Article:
- It is being held in Pakistan’s southern Sindh province near Indian border.
- India recently hosted the Malabar 2020 naval exercise with the U.S., Japan and Australia which was termed by a Chinese state media as an ill-intentioned attempt to corner China.
Abdul Rahim Khan-I-Khana
- Rahim Khan’s tomb was opened to the public after six years of restoration work — perhaps the largest conservation project ever undertaken for any monument of national importance in India.
- Abdul Rahim Khan-i-Khana (1556 – 1627), popularly known as simply Rahim, was a poet who lived in India during the rule of Mughal emperor Akbar.
- Abdul Rahim was the son of Bairam Khan, Akbar’s trusted guardian and mentor.
- He was one of the nine important ministers (dewan) in Akbar’s court, also known as the Navaratnas.
- Rahim is known for his Hindi dohe (couplets) and his books on astrology.
- Rahim also translated Babar’s memoirs, Baburnama from Chagatai language to Persian language.
- In Sanskrit, he wrote two books on astrology, Khetakautukam and Dwatrimshadyogavali.
Tomb of Abdul Rahim Khan-I-Khana
- His tomb is situated near Humayun’s Tomb, in New Delhi.
- It was built by him for his wife in 1598, and his body was placed in it in 1627.
- It was the first Mughal tomb built for a woman.
Topic: General Studies 2,3:
- Indian Economy and issues relating to planning, mobilization, of resources, growth, development.
- Government policies and interventions for development in various sectors and issues arising out of their design and implementation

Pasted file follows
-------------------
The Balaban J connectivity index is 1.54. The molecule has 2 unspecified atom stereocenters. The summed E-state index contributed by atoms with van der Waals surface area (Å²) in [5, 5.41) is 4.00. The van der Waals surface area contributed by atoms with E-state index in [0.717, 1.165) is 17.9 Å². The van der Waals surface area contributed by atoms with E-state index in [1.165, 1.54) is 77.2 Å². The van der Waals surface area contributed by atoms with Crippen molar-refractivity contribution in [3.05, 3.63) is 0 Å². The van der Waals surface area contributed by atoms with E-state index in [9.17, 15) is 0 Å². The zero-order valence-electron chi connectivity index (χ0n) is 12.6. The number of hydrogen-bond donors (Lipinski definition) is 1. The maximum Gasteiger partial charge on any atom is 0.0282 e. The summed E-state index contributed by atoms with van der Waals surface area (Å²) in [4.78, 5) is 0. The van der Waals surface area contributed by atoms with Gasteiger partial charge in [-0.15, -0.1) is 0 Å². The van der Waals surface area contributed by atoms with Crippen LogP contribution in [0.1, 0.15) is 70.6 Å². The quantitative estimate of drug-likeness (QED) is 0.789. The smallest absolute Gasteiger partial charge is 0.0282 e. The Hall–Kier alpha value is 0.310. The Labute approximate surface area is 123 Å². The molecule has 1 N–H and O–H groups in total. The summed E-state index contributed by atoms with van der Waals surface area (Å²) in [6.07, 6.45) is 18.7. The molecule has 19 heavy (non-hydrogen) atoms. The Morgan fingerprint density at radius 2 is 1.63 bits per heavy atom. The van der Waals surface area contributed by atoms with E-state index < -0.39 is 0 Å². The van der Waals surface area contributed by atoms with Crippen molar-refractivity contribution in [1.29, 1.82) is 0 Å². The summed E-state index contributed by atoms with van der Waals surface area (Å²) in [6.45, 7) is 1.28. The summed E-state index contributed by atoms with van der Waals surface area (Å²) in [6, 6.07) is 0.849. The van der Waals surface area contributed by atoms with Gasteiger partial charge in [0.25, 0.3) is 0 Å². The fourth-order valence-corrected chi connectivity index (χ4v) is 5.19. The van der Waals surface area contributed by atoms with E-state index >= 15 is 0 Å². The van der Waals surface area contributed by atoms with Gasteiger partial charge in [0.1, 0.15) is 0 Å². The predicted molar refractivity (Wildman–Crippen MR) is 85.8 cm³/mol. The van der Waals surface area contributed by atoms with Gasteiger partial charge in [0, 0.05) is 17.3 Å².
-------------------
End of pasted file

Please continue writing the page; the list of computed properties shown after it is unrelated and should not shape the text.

Context: The Permanent Court of Arbitration at The Hague has ruled that the Indian government was wrong in applying retrospective tax on Cairn. In its ruling, the international arbitration court said that Indian government must pay roughly Rs 8,000 crore in damages to Cairn.
What is the dispute all about?
- The dispute between the Indian government and Cairn relates to retrospective taxation.
- Before 2006 (listing in BSE), the India operations of Cairn Energy were owned by a company called Cairn India Holdings Ltd (CIHL) incorporated in Jersey, UK.
- Cairn India Holdings Ltd (CIHL) was a fully owned subsidiary of Cairn UK Holdings (CUHL), in turn a fully owned subsidiary of Cairn Energy (CPLC).
- At the time of the IPO (2006), the ownership of the India assets was transferred from Cairn UK Holdings to a new company, Cairn India Ltd(CIL).
- In 2006, Cairn India Ltd. (CIL) acquired the entire share capital of Cairn India Holdings (CIHL) from Cairn UK Holdings (CUHL). In exchange, 69 per cent of the shares in Cairn India were issued to Cairn UK Holdings (CUHL). Hence, Cairn Energy (CPLC), through Cairn UK Holdings (CUHL), held 69 per cent in Cairn India.
- Later, in 2011, Cairn Energy sold Cairn India to mining billionaire Anil Agarwal’s Vedanta group, barring a minor stake of 9.8 per cent. It wanted to sell the residual stake as well but was barred by the I-T department from doing so. The government also froze payment of dividend by Cairn India to Cairn Energy.